September Closings

August 30, 2013 at 11:56 AM | Posted in Uncategorized | Comments Off on September Closings

The James Lee Community Center will be closed Aug. 31-Sep. 2, 2013 for Labor Day weekend, so the LCNV offices will be closed too. Happy Holiday!

Appreciation, Opportunity, Reinvigorated

August 28, 2013 at 11:55 PM | Posted in AmeriCorps, Uncategorized | 2 Comments
AmeriCorps 2012 members farewell_8Aug2013_4

2012 AmeriCorps Instructors (l to r)
Katherine Lee, Xavier Munoz, Rachel Conn Martin and Katie Trizna

It’s been a privilege for me to serve as an AmeriCorps member at the Literacy Council of Northern Virginia the past eleven months. But my work here is not done. There is still so much more than I can gain and contribute, which is why I will be serving a second year as an LCNV AmeriCorps member! But looking back on my first service year, I can sum up my experience so far in three words –appreciation, opportunity, and reinvigorated.


LCNV’s volunteers are downright amazing. At our class sites, I’ve gotten to work alongside retired public school teachers with an undying passion for teaching, individuals that work full time, and lifelong volunteers who have volunteered with LCNV for over a decade. But there are other volunteers with whom I’ve also interacted:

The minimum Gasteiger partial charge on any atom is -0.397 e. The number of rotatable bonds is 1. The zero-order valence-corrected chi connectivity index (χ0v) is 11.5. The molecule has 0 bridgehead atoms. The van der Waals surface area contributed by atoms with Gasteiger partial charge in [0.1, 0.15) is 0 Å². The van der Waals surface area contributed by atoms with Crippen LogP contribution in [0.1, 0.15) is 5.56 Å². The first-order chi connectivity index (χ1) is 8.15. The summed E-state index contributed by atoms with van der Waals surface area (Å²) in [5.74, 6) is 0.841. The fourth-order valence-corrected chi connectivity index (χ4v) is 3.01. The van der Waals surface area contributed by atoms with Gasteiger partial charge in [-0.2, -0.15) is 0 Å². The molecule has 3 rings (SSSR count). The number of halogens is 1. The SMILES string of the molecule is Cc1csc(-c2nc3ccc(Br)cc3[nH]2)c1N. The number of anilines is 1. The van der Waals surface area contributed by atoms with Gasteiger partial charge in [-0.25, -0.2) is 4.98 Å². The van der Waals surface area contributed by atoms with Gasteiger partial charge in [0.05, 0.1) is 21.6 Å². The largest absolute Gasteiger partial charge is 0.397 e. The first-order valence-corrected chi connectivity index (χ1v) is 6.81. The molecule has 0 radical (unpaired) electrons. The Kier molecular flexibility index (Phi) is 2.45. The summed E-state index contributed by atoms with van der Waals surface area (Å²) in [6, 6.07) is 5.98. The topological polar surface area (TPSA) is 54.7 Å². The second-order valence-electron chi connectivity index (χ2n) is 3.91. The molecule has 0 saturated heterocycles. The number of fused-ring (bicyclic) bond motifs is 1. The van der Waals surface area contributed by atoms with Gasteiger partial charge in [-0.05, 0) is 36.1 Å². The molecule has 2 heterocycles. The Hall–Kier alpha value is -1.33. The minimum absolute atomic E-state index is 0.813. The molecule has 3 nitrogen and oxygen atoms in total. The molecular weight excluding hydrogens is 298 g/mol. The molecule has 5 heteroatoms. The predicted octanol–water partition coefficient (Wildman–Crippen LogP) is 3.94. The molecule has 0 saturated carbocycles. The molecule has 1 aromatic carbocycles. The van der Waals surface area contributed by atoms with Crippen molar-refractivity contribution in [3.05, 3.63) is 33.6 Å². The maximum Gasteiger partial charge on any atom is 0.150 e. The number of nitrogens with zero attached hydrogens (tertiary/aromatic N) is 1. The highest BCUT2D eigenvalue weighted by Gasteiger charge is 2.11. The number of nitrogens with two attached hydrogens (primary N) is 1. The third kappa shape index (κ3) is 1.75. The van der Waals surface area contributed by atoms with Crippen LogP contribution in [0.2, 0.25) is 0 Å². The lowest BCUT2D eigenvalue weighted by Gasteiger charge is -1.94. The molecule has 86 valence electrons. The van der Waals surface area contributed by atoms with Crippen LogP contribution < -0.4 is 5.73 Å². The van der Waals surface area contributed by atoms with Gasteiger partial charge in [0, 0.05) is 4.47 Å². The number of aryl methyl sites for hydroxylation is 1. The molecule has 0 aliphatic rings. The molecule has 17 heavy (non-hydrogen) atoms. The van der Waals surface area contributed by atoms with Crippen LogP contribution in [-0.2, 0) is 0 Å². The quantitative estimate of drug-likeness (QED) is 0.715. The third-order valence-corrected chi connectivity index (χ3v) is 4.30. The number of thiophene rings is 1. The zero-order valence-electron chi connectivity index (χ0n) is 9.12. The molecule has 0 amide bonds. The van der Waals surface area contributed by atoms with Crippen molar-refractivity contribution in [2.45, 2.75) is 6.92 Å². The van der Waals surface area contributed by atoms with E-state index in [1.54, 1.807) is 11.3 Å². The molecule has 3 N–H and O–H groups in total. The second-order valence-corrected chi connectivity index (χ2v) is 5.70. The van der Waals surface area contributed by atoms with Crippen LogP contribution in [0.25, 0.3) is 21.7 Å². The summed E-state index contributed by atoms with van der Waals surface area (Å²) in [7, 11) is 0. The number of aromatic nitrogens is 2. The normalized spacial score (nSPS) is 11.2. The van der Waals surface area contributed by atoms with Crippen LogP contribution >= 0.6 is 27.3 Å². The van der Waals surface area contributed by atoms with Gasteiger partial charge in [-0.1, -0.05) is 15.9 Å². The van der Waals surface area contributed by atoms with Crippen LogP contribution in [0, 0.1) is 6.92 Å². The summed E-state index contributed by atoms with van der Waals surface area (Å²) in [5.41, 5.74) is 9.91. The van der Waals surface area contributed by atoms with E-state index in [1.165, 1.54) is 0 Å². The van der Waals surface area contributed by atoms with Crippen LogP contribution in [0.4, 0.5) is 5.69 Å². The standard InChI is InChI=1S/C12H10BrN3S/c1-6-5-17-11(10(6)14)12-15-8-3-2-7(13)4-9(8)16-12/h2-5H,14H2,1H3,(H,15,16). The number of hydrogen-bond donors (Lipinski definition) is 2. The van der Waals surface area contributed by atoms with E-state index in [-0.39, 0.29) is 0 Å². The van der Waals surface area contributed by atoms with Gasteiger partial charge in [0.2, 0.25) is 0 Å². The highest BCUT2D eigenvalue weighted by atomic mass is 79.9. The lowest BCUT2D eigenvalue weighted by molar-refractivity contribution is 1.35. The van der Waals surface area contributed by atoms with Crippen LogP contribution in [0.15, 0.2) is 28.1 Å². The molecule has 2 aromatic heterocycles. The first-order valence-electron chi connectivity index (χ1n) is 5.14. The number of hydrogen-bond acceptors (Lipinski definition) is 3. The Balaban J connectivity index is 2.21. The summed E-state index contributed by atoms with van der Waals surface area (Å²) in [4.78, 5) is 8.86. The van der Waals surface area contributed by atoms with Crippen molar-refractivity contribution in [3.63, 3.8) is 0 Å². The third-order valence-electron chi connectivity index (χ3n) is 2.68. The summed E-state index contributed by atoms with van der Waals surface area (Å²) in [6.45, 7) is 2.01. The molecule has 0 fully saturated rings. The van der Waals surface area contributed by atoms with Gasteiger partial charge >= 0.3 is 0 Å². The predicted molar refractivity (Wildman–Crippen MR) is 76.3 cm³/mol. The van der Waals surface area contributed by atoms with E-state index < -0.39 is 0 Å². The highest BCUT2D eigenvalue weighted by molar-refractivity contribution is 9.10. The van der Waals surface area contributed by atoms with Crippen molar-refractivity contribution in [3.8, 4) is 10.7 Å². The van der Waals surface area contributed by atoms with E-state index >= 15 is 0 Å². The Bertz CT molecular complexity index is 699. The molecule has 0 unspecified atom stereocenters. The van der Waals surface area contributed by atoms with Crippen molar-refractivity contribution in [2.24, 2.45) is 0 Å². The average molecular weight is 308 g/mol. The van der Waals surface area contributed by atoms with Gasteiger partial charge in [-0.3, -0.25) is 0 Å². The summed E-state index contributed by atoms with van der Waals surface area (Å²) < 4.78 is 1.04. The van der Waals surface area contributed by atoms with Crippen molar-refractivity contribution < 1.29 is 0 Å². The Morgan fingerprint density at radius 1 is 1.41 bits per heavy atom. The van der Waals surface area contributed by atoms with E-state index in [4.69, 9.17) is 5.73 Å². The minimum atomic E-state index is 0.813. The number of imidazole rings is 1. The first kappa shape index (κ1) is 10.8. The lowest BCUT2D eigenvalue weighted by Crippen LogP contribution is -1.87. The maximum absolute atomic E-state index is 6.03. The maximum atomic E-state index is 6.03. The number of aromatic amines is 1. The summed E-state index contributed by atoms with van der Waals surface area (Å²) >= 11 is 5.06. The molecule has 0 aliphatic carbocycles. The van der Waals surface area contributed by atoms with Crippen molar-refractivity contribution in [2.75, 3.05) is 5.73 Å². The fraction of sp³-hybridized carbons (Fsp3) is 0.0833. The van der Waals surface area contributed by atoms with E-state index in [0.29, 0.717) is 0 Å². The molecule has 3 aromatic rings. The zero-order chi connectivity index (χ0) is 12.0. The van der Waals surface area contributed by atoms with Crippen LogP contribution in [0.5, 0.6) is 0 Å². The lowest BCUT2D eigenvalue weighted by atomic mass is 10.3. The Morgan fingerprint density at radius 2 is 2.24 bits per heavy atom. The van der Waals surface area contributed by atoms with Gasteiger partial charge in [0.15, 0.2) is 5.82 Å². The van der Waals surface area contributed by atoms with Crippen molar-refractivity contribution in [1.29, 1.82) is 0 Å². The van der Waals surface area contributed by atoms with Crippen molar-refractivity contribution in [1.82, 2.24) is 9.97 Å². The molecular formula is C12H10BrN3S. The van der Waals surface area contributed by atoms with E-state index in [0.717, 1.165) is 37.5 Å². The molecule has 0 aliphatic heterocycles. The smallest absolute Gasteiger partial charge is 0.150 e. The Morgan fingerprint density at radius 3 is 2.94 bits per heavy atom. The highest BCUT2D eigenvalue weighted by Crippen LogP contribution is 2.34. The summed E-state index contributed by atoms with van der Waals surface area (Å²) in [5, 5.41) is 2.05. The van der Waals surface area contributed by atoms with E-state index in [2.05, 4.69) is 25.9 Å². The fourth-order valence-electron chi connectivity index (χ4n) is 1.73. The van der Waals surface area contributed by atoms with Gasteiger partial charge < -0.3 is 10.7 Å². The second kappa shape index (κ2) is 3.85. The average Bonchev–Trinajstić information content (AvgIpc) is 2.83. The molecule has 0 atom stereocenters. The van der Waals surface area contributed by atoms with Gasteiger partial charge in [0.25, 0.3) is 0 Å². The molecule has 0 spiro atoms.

• Volunteer Placement Advisors in the Basic Adult Literacy and ESOL Tutoring Programs test new students, match students with tutors, and provide ongoing support to the tutor-student pairs. If one thinks of tutors programs as neighbors helping neighbors. Then the PAs are neighbors helping neighbors helping neighbors.
  • Outreach volunteers go to events like the recent Annandale High School Pyramid Back to School Resource Fair to raise awareness of LCNV as a quality place that supports parents and adults in the community.
  • Office volunteers come in on a weekly basis to help with IT, run the library, and offer other departmental support.